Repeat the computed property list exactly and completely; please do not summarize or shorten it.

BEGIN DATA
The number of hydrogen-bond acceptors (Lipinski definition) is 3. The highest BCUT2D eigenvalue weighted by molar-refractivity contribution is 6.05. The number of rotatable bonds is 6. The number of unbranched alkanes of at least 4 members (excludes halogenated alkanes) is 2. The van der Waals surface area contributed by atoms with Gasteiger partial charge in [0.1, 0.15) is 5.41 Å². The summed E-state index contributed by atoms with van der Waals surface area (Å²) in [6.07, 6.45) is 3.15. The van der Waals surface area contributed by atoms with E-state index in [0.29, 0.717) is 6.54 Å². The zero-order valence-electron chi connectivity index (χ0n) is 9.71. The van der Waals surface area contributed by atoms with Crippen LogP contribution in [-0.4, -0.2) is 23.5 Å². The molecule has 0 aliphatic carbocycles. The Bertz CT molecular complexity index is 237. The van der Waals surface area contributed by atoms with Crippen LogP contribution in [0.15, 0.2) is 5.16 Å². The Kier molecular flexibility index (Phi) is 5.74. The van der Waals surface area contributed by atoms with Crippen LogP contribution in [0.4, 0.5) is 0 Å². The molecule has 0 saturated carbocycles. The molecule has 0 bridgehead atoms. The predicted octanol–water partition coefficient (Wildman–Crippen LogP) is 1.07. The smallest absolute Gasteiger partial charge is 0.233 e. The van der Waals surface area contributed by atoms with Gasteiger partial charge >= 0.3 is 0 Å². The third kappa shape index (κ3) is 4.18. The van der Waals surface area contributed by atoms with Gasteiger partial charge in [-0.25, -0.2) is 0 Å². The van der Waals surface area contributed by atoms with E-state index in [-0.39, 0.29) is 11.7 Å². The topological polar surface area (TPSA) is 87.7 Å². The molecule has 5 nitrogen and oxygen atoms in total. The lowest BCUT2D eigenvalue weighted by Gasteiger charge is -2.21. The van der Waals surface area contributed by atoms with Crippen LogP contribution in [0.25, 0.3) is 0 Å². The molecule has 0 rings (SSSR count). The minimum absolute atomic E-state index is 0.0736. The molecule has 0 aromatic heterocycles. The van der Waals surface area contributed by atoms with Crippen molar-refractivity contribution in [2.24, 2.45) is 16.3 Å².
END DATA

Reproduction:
The number of hydrogen-bond acceptors (Lipinski definition) is 3. The highest BCUT2D eigenvalue weighted by molar-refractivity contribution is 6.05. The number of rotatable bonds is 6. The number of unbranched alkanes of at least 4 members (excludes halogenated alkanes) is 2. The van der Waals surface area contributed by atoms with Gasteiger partial charge in [0.1, 0.15) is 5.41 Å². The summed E-state index contributed by atoms with van der Waals surface area (Å²) in [6.07, 6.45) is 3.15. The van der Waals surface area contributed by atoms with E-state index in [0.29, 0.717) is 6.54 Å². The zero-order valence-electron chi connectivity index (χ0n) is 9.71. The van der Waals surface area contributed by atoms with Crippen LogP contribution in [-0.4, -0.2) is 23.5 Å². The molecule has 0 aliphatic carbocycles. The Bertz CT molecular complexity index is 237. The van der Waals surface area contributed by atoms with Crippen LogP contribution in [0.15, 0.2) is 5.16 Å². The Kier molecular flexibility index (Phi) is 5.74. The van der Waals surface area contributed by atoms with Crippen LogP contribution in [0.4, 0.5) is 0 Å². The molecule has 0 saturated carbocycles. The molecule has 0 bridgehead atoms. The predicted octanol–water partition coefficient (Wildman–Crippen LogP) is 1.07. The smallest absolute Gasteiger partial charge is 0.233 e. The van der Waals surface area contributed by atoms with Gasteiger partial charge >= 0.3 is 0 Å². The third kappa shape index (κ3) is 4.18. The van der Waals surface area contributed by atoms with Gasteiger partial charge in [-0.25, -0.2) is 0 Å². The van der Waals surface area contributed by atoms with E-state index in [-0.39, 0.29) is 11.7 Å². The topological polar surface area (TPSA) is 87.7 Å². The molecule has 5 nitrogen and oxygen atoms in total. The lowest BCUT2D eigenvalue weighted by Gasteiger charge is -2.21. The van der Waals surface area contributed by atoms with Crippen LogP contribution in [0.25, 0.3) is 0 Å². The molecule has 0 rings (SSSR count). The minimum absolute atomic E-state index is 0.0736. The molecule has 0 aromatic heterocycles. The van der Waals surface area contributed by atoms with Crippen molar-refractivity contribution in [2.24, 2.45) is 16.3 Å².